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date: 25 August 2019

Abstract and Keywords

This article appears in the Oxford Handbook of Sound and Image in Digital Media edited by Carol Vernallis, Amy Herzog, and John Richardson. This essay examines what is at stake when characters move from cinema to digital games and other interactive media according to the synergistic logic of transmedia storytelling. Using the Beowulf franchise as a case study, this essay considers how media franchises encourage cross-media consumption by blurring the boundaries between their film and game characters, often by highlighting shared technical processes and visual similarities and mobilizing a gamelike mode of address in relation to their film characters. It demonstrates how game characters that slavishly remediate their filmic counterparts tend to be faulted for how they approach, but fail to achieve, cinematic realism, sacrificing gameplay in the process. This essay questions the prioritization of game characters as successful avatars for their film characters, rather than as functional stand-ins for their players, and contends that the technological convergence of cinema and digital games has not necessarily led to successfully converged content.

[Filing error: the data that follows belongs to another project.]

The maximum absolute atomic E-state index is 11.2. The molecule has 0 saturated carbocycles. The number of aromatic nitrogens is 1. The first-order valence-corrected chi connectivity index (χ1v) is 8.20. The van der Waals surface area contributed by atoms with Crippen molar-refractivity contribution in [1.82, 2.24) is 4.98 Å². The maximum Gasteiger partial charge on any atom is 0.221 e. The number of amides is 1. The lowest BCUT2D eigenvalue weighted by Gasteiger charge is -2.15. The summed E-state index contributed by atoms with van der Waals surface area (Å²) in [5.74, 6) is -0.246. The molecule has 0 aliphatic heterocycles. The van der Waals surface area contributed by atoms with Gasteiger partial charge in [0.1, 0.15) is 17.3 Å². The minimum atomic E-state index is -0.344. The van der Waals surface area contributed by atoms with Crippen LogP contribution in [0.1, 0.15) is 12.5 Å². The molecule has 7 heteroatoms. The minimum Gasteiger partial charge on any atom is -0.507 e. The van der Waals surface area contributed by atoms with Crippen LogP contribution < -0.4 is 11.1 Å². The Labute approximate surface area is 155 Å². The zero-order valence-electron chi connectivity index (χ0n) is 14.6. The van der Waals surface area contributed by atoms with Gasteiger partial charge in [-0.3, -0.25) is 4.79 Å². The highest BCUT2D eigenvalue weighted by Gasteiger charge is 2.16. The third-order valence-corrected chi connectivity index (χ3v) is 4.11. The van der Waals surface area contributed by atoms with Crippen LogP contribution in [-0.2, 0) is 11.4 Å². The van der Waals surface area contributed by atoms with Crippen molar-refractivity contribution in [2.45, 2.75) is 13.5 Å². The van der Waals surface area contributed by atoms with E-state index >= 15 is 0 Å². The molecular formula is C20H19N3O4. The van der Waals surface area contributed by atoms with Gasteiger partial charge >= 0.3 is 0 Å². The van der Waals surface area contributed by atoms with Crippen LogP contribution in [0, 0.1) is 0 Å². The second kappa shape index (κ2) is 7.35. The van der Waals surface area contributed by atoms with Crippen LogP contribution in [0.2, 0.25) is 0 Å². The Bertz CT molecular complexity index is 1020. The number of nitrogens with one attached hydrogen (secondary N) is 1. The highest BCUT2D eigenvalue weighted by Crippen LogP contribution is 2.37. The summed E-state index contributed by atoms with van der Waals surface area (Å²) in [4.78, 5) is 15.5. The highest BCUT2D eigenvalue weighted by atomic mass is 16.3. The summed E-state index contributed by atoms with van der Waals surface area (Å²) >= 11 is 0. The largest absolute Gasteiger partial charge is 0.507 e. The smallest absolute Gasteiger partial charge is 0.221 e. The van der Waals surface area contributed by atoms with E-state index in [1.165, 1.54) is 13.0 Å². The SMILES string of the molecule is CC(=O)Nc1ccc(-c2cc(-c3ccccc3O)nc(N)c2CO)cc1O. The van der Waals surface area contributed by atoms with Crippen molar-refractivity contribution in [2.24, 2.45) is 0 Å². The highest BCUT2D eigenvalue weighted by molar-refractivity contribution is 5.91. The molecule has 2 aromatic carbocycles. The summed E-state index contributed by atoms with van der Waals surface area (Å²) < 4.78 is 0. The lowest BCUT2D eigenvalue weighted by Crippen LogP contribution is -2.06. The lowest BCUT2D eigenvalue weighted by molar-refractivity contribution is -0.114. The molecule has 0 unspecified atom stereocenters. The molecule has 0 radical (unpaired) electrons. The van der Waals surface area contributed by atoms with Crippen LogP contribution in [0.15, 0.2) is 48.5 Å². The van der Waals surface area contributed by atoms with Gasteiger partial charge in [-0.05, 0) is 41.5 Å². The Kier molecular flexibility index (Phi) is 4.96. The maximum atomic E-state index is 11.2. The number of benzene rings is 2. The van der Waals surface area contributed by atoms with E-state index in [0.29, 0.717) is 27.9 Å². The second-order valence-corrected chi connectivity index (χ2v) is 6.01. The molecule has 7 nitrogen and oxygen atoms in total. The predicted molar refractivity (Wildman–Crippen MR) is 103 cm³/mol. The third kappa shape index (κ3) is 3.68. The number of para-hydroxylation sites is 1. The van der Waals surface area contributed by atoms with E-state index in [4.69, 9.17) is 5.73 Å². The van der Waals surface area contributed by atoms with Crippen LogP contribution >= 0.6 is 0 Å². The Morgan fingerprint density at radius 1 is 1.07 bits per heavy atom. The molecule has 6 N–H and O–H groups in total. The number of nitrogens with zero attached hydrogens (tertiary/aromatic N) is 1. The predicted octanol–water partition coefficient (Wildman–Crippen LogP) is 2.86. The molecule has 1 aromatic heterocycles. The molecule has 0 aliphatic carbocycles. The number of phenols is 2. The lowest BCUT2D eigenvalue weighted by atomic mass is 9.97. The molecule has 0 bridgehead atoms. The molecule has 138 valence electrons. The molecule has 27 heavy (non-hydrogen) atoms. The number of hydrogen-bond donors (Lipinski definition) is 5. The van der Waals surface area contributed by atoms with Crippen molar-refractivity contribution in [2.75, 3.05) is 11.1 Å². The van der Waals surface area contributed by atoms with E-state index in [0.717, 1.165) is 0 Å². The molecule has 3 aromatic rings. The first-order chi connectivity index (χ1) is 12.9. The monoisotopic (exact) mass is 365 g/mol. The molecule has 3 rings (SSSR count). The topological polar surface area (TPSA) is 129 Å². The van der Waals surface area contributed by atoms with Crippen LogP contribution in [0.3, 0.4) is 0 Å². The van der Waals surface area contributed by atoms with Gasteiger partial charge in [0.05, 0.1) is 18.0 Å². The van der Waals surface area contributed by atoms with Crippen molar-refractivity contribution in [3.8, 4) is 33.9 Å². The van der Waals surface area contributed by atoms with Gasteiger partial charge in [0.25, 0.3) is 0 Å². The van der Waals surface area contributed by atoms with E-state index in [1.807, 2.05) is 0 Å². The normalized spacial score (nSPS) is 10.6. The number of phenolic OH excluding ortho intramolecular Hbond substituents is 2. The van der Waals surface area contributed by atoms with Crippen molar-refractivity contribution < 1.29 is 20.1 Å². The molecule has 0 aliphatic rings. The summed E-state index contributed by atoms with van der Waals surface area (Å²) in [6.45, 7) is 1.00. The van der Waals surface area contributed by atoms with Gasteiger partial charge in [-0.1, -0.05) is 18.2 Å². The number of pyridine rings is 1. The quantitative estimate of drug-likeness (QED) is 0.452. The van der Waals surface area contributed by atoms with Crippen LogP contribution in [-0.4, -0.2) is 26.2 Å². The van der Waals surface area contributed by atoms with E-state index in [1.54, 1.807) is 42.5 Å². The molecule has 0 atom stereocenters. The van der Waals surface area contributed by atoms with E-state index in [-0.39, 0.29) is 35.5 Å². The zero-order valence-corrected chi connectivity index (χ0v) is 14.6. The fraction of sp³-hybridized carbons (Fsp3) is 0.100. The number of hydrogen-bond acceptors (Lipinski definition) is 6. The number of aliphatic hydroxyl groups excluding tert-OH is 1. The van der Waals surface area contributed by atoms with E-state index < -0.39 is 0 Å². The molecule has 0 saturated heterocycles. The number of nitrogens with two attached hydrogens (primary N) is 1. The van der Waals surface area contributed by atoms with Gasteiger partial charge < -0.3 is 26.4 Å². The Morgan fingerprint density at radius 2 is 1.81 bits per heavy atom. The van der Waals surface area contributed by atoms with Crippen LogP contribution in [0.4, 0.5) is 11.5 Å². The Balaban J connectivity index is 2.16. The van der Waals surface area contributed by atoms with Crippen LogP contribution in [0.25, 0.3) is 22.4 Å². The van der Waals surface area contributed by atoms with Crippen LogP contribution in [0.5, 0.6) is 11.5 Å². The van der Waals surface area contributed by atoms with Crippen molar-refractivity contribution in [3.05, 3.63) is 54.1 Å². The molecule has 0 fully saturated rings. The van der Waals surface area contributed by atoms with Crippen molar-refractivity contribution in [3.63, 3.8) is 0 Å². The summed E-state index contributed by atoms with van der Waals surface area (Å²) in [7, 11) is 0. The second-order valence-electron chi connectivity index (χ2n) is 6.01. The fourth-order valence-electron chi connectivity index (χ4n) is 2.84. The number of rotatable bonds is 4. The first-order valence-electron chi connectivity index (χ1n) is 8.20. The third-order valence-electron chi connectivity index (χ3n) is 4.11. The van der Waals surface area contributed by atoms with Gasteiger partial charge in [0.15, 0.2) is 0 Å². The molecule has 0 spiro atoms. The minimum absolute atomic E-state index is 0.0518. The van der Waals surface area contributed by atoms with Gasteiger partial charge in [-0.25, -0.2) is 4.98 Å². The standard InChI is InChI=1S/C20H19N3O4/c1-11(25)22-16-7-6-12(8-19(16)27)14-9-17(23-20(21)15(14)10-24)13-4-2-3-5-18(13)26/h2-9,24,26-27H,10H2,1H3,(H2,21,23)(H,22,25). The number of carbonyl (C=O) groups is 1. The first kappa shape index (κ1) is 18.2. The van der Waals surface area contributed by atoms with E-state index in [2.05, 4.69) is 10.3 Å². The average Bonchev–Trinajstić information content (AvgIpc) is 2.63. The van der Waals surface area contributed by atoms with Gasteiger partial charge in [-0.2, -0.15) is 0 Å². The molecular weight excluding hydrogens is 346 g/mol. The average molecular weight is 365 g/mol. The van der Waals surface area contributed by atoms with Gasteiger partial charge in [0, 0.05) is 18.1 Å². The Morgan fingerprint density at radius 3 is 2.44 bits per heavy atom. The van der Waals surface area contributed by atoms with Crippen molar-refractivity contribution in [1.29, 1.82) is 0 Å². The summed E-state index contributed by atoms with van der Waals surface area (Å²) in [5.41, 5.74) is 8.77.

Keywords: convergence, transmedia, characters, cinema, digital games

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